Bula from Fiji!

After escaping near ‘drowning’ in New Zealand, I am now in Fiji, where heat and humidity welcomed me with open arms. 10 days in Fiji gave me only a very limited time to explore some Fijian health and fitness related topics, but I found a topic, which is dear to me, and I thought, it might give you food for thought.

What springs to mind when you hear Fiji? Probably white sandy beaches, palm trees, maybe even a coconut bra and a straw skirt. But by now you’re probably picturing a square plastic bottle, with a blue lid and a flower on the label – calling itself ‘FIJI WATER’ and promising ‘A TASTE OF PARADISE’. This bottled water is available all over the world, mainly in upmarket shops, in the shelves next to all other known and less known bottled waters from all over the world.

It might take you by surprise that a (U.S. owned) company in this country ships bottled water 10,000 miles around the globe but one third of Fijian don’t have access to safe and clean drinking water. On the South Pacific islands bad water can trigger an outbreak of typhoid and a constant flow of patients laid low by dodgy drinking water is common in hospitals.

Besides the carbon footprint the distribution of any bottled water brings along they also cause an incredible amount of pollution. In fact, a million plastic bottles are disposed of daily and it takes 450 years for one bottle to decompose! It also has been proven, that bottled water vs. tap water isn’t better, in fact, the UK tap water contains fluoride which isn’t available in any of the bottled waters. Check-out the lifecycle of bottled water and the influence on the environment on: http://storyofstuff.org/bottledwater/

Don’t get me wrong, so far I was also one of the people, who bought bottled water every now and then, probably mainly out of convenience. Knowing that the bottles are bad for the environment I reused them a few times too, especially when I hit the gym or an outdoor activity. So when I first heard that you shouldn’t reuse plastic bottles as they can have an influence on your health, I thought it’s time to investigate a bit closer into this. And what I found out is pretty shocking: for the lining of food and beverage containers the chemical BPA (bisphenol-A) is used to harden polycarbonate plastics. Plastics with BPA can break down, especially when they are washed, heated or stressed, allowing the chemical to leach into food and water and then enter the human body. BPA mimics the female hormone oestrogen and may affect fertility and promote cancer. And just last year it came out that BPA may also lead to heart disease, diabetes and liver problems.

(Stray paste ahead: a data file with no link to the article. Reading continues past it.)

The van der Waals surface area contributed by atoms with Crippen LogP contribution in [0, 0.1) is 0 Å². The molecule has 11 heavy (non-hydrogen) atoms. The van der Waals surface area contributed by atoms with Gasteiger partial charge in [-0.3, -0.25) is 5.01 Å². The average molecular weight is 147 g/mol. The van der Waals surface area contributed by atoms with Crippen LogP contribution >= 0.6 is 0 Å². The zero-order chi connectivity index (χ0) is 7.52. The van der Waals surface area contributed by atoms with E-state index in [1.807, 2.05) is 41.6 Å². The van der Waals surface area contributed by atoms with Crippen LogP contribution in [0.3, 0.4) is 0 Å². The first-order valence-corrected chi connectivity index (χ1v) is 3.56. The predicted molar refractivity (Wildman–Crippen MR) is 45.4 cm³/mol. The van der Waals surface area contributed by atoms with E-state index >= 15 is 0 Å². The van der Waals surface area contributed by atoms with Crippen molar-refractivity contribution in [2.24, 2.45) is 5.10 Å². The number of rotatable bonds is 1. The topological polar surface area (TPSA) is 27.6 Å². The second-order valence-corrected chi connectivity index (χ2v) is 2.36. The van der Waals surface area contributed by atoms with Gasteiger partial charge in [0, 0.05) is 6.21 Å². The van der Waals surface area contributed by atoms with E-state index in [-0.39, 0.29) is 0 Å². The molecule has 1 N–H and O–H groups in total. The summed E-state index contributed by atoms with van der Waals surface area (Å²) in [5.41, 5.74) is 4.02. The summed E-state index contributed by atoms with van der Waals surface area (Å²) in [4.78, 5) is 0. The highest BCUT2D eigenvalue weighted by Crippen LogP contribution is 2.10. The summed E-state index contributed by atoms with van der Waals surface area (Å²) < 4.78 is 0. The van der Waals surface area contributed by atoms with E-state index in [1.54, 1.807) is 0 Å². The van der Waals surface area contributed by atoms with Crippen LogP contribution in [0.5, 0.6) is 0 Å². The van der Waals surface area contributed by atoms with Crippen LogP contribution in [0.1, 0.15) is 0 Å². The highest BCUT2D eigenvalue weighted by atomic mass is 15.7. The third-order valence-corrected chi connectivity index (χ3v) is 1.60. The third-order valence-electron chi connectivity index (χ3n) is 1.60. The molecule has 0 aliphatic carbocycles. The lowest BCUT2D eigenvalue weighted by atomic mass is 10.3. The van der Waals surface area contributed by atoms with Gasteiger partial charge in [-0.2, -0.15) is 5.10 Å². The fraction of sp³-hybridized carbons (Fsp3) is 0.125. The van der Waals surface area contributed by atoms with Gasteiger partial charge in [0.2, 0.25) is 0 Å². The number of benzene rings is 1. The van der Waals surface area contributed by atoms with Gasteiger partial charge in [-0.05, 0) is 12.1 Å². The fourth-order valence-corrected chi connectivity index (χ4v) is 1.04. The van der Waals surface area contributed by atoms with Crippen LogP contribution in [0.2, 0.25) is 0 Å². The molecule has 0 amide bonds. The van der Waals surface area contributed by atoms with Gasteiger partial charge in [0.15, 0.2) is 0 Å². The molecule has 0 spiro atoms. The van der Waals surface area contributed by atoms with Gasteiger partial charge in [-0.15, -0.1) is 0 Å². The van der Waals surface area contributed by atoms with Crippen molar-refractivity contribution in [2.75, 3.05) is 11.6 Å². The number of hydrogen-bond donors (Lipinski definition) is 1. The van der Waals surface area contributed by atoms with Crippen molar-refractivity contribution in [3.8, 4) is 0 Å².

How can you avoid getting in contact with BPA? Plastic that contains BPA carries the #7 recycling symbol,

so try to avoid those bottles and/or plastic containers. I used to be a serious plastic bottle ‘reuser’ but from now on I will check into what I put my food and drinks into. Although stainless steal bottles with BPA free lining seem to be expensive when you purchase them first, I will definitely invest into a couple of them. In the long run, I can only benefit from it and hopefully it will also help the environment.

If you want to know more about the numbers on recyclable plastic go on http://www.recycle-more.co.uk/images/static/resources/plastic_symbols.pdf

This shouldn’t be a lecture on an environmental issue as I think it’s ones own decision what to do. We can’t possibly fight all current world issues in one go; pollution, extinction of animals, world poverty… But I do believe, that if we start at one point and if it’s solely for a selfish reason, your own health, we can get step by step slowly but surely to a better, fairer and healthier planet. The choice is ours.

My next and last stop on my trip around the world will be British Columbia in Canada.

Gaby

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